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Mandatory Employer-Paid Medical Insurance For All Staff In France
Our expert provides details of a new law effective 1 January 2016 that will require all employers to provide medical insurance to staff
Currently in France, basic social security cover does not refund medical expenses in full. In an effort to provide improved health care to all salaried employees, the government has ruled that all companies employing staff in the country must provide additional medical insurance.
Where the employer already provides a medical plan, they will need to make sure it is compliant with the new requirements and take all actions to upgrade their existing plan before 1 January 2016 if necessary.
If the employer doesn’t have a medical plan for staff, it must be set up as soon as possible and become effective on 1 January 2016 at the latest.
Key items to be checked in order to comply with the new law:
- Minimum coverage to be offered by the plan
- Insurance premium cost split
- Mandatory enrolment
- Tax-compliance of the plan – avoiding the taxable benefit status
- Possible exemptions from the employees’ mandatory enrolment
- Enrolment of employees’ dependents: optional or mandatory
Minimum plan coverage
The plan must be compliant with the “contrat responsable” rules. It must cover at least the following medical expenses:
- The minimum social security fee (“ticket modérateur”) for medical visits
- The minimum daily hospital fee (“forfait journalier”)
- Dental fees
- Optical fees
Insurance premium cost split
Insurance premiums must be paid at least 50% by the employer. The employer can choose to pay a higher share of the cost.
Enrolment must be automatic and mandatory for all employees, otherwise it will be regarded as an optional and therefore taxable, benefit.
Plan tax compliance – avoiding the taxable benefit status
In order to be processed as a non-taxable benefit, some formalities when setting up or upgrading your plan must be completed. The type of formalities depends on whether or not your company is affiliated to a Collective Bargaining Agreement (CBA) or Branch which has already defined a structure for the medical plan:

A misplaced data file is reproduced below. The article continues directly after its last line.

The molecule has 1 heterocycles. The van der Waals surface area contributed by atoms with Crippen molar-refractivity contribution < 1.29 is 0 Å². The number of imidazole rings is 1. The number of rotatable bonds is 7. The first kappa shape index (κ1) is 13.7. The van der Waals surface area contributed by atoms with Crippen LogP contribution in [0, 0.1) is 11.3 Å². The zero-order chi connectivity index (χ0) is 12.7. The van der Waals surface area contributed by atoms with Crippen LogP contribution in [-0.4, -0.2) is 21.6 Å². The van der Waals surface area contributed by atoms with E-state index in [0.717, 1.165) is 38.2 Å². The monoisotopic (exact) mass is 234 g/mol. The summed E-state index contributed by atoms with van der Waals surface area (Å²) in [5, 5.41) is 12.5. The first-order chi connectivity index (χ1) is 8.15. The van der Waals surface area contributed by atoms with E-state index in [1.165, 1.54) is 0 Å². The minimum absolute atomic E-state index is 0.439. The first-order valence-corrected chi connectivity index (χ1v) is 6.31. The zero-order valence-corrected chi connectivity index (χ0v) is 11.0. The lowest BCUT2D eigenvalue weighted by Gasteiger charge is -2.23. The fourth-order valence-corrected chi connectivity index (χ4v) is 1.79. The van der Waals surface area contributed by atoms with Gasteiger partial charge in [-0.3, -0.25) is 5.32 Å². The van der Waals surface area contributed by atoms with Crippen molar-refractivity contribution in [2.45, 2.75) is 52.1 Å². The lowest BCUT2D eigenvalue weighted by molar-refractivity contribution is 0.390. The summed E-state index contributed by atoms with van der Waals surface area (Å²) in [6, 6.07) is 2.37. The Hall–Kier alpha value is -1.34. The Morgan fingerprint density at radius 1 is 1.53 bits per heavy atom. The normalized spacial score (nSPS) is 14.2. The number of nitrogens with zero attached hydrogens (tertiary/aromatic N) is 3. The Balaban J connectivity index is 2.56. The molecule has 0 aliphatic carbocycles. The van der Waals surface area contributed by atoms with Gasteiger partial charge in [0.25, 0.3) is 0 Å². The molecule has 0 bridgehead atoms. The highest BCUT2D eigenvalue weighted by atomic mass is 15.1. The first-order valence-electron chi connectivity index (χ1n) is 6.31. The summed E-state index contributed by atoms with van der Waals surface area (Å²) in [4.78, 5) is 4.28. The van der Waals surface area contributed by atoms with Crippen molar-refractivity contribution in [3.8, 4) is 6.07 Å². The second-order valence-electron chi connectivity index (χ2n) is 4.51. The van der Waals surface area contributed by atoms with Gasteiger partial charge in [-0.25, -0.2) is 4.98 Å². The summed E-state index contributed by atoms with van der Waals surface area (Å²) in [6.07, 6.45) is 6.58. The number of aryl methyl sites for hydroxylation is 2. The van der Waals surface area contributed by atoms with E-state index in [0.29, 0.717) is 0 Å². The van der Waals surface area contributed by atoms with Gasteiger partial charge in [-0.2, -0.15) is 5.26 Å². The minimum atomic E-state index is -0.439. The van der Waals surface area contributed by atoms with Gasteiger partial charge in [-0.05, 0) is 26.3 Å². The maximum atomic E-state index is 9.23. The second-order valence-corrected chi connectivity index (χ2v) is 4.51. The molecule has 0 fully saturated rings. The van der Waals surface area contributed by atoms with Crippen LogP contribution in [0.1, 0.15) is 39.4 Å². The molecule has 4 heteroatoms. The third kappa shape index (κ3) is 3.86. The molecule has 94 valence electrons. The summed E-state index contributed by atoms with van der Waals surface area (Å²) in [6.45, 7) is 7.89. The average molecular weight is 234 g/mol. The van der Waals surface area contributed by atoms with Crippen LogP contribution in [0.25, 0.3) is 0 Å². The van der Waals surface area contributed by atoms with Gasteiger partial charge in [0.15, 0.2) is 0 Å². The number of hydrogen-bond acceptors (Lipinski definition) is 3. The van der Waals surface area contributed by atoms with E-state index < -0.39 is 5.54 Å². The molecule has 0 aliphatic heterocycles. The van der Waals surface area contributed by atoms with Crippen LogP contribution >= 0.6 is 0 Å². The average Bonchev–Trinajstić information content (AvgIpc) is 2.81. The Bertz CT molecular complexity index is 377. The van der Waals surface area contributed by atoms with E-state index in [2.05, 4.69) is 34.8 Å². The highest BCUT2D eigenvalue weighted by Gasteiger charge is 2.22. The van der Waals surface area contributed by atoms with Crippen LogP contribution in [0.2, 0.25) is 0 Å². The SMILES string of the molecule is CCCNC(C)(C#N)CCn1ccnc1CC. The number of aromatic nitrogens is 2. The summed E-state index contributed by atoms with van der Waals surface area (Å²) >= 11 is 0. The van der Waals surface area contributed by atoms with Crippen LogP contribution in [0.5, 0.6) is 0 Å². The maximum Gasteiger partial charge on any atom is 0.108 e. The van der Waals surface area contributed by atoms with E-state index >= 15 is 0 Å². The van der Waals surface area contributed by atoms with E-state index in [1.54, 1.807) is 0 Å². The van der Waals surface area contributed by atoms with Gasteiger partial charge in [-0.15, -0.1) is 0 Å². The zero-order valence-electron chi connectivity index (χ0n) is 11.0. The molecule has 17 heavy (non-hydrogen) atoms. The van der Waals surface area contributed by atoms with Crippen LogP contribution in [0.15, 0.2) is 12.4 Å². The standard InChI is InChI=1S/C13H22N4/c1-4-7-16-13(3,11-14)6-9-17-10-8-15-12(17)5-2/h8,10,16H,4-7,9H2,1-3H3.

1. Plan set up as part of a Branch or CBA: strict implementation of the CBA criteria
Some branch agreements and collective bargaining agreements have already defined a mandatory medical plan structure, or will do so before 1 January 2016. If you depend on a Branch agreement or a CBA which has negotiated a specific plan structure, you only need to implement or upgrade your plan according to the criteria described in the agreement without further formalities.
2. Plan set up outside a Branch or CBA: “Décision Unilatérale” system
Where you don’t depend on any of these agreements, or you judge the structure defined in the agreement insufficient for your staff (for example: poor level of coverage compared to what you already offer or what you want to offer to your staff), you will have to set up your plan or upgrade your plan’s conditions by drafting and signing a document called “unilateral decision” in order to establish the plan as mandatory and non-taxable. This system for operating outside of the CBA is called “Décision Unilatérale” in French. The existence and quality of this document is crucial for your plan to qualify as a non-taxable benefit.
The décision unilatérale must be signed by the employer and must be sent or given to each individual employee against signature. Employees can sign all on the same list called “liste d’émargement” or on an individual certificate of information. The décision unilatérale and the list of employees’ signatures or individual certificates will be requested by the social security inspector in case of a social security audit (“contrôle Urssaf”) in order to assess the compliance of the plan.
Possible exemptions from the employees’ mandatory enrolmentPossible exemptions from enrolment must be carefully listed in the décision unilatérale in order to make sure the plan remains non-taxable. The employer must inform the employees of the consequences of refusing the enrolment. In order to benefit from an enrolment exemption, the employee must submit a formal exemption request stating they understand the consequences of not being enrolled.
Enrolment of employees’ dependents: optional or mandatory
You can decide that your plan will cover your employees only or that your plan will cover the employees and their dependents.
If the plan covers both the employees and their dependents, there are two options: mandatory enrolment of the dependents or optional enrolment of the dependents:
A. Mandatory enrolment of the dependents
If you decide that the dependents’ enrolment is mandatory, the employer pays part of the dependent’s insurance premium and this part will not be treated as a taxable benefit.
Exemptions to the employees’ dependents’ enrolment under a mandatory enrolment scheme:
- Spouses working within the same company - only one spouse will have deductions on their payslip; the main deduction for themselves and the additional dependents deduction for their spouse. The other spouse will not have any deduction from their payslip.
- Spouse covered by their own company’s mandatory plan: they will have to provide a certificate of mandatory coverage.
B. Optional enrolment of the dependents
If you decide that the dependents’ enrolment is optional, there can be two situations:
- The employer pays part of the dependents’ insurance premium - this part will be treated as a taxable benefit.
- The employer doesn’t pay a part of the dependents’ insurance premium - the employee pays 100% of the dependents’ insurance premium - this will not be treated as a taxable benefit.
Your insurer or broker should be your primary point of contact for setting up a plan, or upgrading an existing plan and providing a decision unilatérale template if necessary.